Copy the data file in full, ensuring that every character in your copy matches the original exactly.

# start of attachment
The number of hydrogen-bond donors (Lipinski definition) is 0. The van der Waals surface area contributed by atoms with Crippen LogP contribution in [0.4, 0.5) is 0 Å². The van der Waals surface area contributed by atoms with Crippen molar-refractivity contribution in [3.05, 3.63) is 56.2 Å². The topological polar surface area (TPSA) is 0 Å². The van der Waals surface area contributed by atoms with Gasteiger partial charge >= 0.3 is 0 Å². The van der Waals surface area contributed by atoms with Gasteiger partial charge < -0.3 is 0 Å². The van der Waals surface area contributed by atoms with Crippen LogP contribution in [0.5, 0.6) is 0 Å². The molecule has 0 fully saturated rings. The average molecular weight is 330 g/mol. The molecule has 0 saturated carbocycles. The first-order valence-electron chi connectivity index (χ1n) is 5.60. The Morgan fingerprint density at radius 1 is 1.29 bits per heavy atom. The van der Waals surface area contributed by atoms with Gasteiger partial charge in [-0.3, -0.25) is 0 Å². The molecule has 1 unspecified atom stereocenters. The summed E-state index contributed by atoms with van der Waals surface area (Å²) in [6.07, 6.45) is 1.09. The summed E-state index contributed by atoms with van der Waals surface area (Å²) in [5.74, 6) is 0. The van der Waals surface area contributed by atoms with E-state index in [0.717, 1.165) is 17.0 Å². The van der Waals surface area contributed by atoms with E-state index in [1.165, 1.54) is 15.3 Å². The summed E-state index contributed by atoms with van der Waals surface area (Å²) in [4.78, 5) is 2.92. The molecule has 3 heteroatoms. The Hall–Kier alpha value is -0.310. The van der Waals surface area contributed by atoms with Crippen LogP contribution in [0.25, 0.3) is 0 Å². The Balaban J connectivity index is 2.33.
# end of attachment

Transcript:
The number of hydrogen-bond donors (Lipinski definition) is 0. The van der Waals surface area contributed by atoms with Crippen LogP contribution in [0.4, 0.5) is 0 Å². The van der Waals surface area contributed by atoms with Crippen molar-refractivity contribution in [3.05, 3.63) is 56.2 Å². The topological polar surface area (TPSA) is 0 Å². The van der Waals surface area contributed by atoms with Gasteiger partial charge >= 0.3 is 0 Å². The van der Waals surface area contributed by atoms with Gasteiger partial charge < -0.3 is 0 Å². The van der Waals surface area contributed by atoms with Crippen LogP contribution in [0.5, 0.6) is 0 Å². The molecule has 0 fully saturated rings. The average molecular weight is 330 g/mol. The molecule has 0 saturated carbocycles. The first-order valence-electron chi connectivity index (χ1n) is 5.60. The Morgan fingerprint density at radius 1 is 1.29 bits per heavy atom. The van der Waals surface area contributed by atoms with Gasteiger partial charge in [-0.3, -0.25) is 0 Å². The molecule has 1 unspecified atom stereocenters. The summed E-state index contributed by atoms with van der Waals surface area (Å²) in [6.07, 6.45) is 1.09. The summed E-state index contributed by atoms with van der Waals surface area (Å²) in [5.74, 6) is 0. The van der Waals surface area contributed by atoms with E-state index in [0.717, 1.165) is 17.0 Å². The van der Waals surface area contributed by atoms with E-state index in [1.165, 1.54) is 15.3 Å². The summed E-state index contributed by atoms with van der Waals surface area (Å²) in [4.78, 5) is 2.92. The molecule has 3 heteroatoms. The Hall–Kier alpha value is -0.310. The van der Waals surface area contributed by atoms with Crippen LogP contribution in [0.25, 0.3) is 0 Å². The Balaban J connectivity index is 2.33.